The Facts Machine

"And I come back to you now, at the turn of the tide"

Thursday, March 17, 2005

GAME RESET - SOCIAL SECURITY

I needed some time away from blogging. There was a lot I needed to do, both musically and educationally, and I was getting a wee bit overwhelmed by the daily news cycle. I couldn't work myself up enough to cover each of the in's and out's of the social security debate, for example. But I'm back now, so let's see how things stand at the moment:

The Social Security debate has seen relatively little movement lately, in part because both sides are trying to find openings on minor aspects of the debate. One example is the idea of who has and hasn't presented a plan. The President, for example, has not laid out a plan, and has even said so, while at the same time other supporters of privatizers try to erode support for the Democrats' point of view by arguing that they haven't presented a plan.

From the privatizers' perspective, this nonsense looks like a stalling tactic. Bush and other proponents of private accounts have not yet figured out how to sell them to the American people, so they're sending out trial balloons in the hope that they can wrestle a Rovian 51% out of the debate. What's interesting is that some of these balloons have been quite shocking given the administration's position: Two weeks ago Treasury Secretary John Snow floated the idea that the White House would accept a Social Security reform plan that did not include privatization. Of course, they backed away from this one within 12 hours, as it wasn't at all helpful to USA-Next's attempts to paint AARP, many of whose members are part of The Greatest Generation, as nothing but a bunch of troop-hatin' gay-marriage supporters. (Of course, the couple used in the ad was none too happy about it, and has since sued for defamation). So as you can see, these trial ballons seem to go both ways.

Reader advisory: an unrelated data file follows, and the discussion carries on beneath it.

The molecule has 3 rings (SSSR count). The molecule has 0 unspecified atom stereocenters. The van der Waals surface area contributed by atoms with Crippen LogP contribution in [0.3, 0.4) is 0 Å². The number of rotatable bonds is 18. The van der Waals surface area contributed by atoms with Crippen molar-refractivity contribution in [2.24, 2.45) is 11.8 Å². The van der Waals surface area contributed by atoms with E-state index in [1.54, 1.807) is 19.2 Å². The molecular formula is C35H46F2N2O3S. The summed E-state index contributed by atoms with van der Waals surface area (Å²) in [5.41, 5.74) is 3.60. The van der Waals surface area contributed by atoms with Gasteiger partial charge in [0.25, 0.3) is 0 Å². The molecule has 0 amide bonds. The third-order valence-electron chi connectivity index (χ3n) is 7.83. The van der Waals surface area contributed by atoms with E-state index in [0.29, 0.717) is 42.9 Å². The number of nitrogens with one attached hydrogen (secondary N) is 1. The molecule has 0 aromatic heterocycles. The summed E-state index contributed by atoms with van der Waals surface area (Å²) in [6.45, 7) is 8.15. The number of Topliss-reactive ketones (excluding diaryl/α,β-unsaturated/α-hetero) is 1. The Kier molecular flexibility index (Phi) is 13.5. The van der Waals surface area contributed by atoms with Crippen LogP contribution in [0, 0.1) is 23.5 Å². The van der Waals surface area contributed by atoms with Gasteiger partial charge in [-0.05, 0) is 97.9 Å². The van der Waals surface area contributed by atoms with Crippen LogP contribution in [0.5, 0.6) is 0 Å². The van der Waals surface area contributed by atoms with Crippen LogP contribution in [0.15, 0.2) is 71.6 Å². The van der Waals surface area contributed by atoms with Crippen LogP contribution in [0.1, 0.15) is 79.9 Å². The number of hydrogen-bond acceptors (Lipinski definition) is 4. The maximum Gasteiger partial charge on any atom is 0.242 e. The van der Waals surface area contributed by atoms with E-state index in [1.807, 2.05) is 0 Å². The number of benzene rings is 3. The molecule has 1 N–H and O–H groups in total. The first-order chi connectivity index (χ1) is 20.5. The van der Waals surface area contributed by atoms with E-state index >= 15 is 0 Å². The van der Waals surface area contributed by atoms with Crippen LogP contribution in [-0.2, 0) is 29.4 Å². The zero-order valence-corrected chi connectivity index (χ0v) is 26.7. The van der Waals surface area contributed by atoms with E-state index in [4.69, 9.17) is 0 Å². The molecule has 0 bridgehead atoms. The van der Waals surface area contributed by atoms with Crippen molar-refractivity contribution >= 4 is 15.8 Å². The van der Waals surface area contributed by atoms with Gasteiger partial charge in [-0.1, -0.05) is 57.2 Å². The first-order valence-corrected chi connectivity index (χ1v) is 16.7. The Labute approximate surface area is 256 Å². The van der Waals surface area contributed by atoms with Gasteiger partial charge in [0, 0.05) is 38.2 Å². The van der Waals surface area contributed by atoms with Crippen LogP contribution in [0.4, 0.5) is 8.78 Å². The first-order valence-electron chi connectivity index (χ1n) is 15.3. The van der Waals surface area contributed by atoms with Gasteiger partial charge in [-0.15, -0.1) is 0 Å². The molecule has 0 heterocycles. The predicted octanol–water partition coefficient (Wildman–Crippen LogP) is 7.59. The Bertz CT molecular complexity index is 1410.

The good news for supporters of preserving SS is that the "crisis" language seems to have disappeared from the debate altogether. What happens next? For the time being, more op-eds in both directions, more trial balloon statements of various forms from the privatizers, and probably more of the same from a rather united Democratic caucus on the issue. If the current battle lines hold, a bill based on the loose framework proposed by the administration won't go far in Congress, if it's even introduced at all.

Make no mistake, though: The administration is committed to private accounts. Social Security is the cornerstone of the FDRian welfare state, and the Rove-Norquist vortex has a strong interest in breaking the backs of progressives while Republicans hold all three branches of government. And they don't give up on these things: After four years of failed attempts to open the Artic National Wildlife Refuge to oil exploration (an industry euphemism meaning "drilling"), Republicans have succeeded in inserting the drilling into the 2006 budget, which will be debated in the coming months.

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